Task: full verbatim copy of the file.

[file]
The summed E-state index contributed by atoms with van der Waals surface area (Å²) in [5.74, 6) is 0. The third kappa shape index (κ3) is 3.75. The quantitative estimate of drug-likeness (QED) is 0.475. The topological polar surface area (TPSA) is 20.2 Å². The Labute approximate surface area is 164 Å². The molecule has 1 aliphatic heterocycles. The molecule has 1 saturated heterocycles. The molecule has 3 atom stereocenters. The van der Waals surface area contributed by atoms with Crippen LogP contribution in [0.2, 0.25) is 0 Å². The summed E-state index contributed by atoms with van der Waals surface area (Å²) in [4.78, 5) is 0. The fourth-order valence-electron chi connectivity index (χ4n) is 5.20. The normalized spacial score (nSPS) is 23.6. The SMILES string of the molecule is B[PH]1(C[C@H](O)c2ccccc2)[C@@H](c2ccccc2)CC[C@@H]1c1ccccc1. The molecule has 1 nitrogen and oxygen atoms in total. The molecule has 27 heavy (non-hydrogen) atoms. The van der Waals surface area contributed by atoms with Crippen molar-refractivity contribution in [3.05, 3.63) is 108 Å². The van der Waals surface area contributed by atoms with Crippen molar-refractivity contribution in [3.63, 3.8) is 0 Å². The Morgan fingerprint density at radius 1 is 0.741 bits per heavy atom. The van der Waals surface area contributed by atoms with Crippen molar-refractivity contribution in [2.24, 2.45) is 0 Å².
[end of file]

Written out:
The summed E-state index contributed by atoms with van der Waals surface area (Å²) in [5.74, 6) is 0. The third kappa shape index (κ3) is 3.75. The quantitative estimate of drug-likeness (QED) is 0.475. The topological polar surface area (TPSA) is 20.2 Å². The Labute approximate surface area is 164 Å². The molecule has 1 aliphatic heterocycles. The molecule has 1 saturated heterocycles. The molecule has 3 atom stereocenters. The van der Waals surface area contributed by atoms with Crippen LogP contribution in [0.2, 0.25) is 0 Å². The summed E-state index contributed by atoms with van der Waals surface area (Å²) in [4.78, 5) is 0. The fourth-order valence-electron chi connectivity index (χ4n) is 5.20. The normalized spacial score (nSPS) is 23.6. The SMILES string of the molecule is B[PH]1(C[C@H](O)c2ccccc2)[C@@H](c2ccccc2)CC[C@@H]1c1ccccc1. The molecule has 1 nitrogen and oxygen atoms in total. The molecule has 27 heavy (non-hydrogen) atoms. The van der Waals surface area contributed by atoms with Crippen molar-refractivity contribution in [3.05, 3.63) is 108 Å². The van der Waals surface area contributed by atoms with Crippen molar-refractivity contribution in [3.63, 3.8) is 0 Å². The Morgan fingerprint density at radius 1 is 0.741 bits per heavy atom. The van der Waals surface area contributed by atoms with Crippen molar-refractivity contribution in [2.24, 2.45) is 0 Å².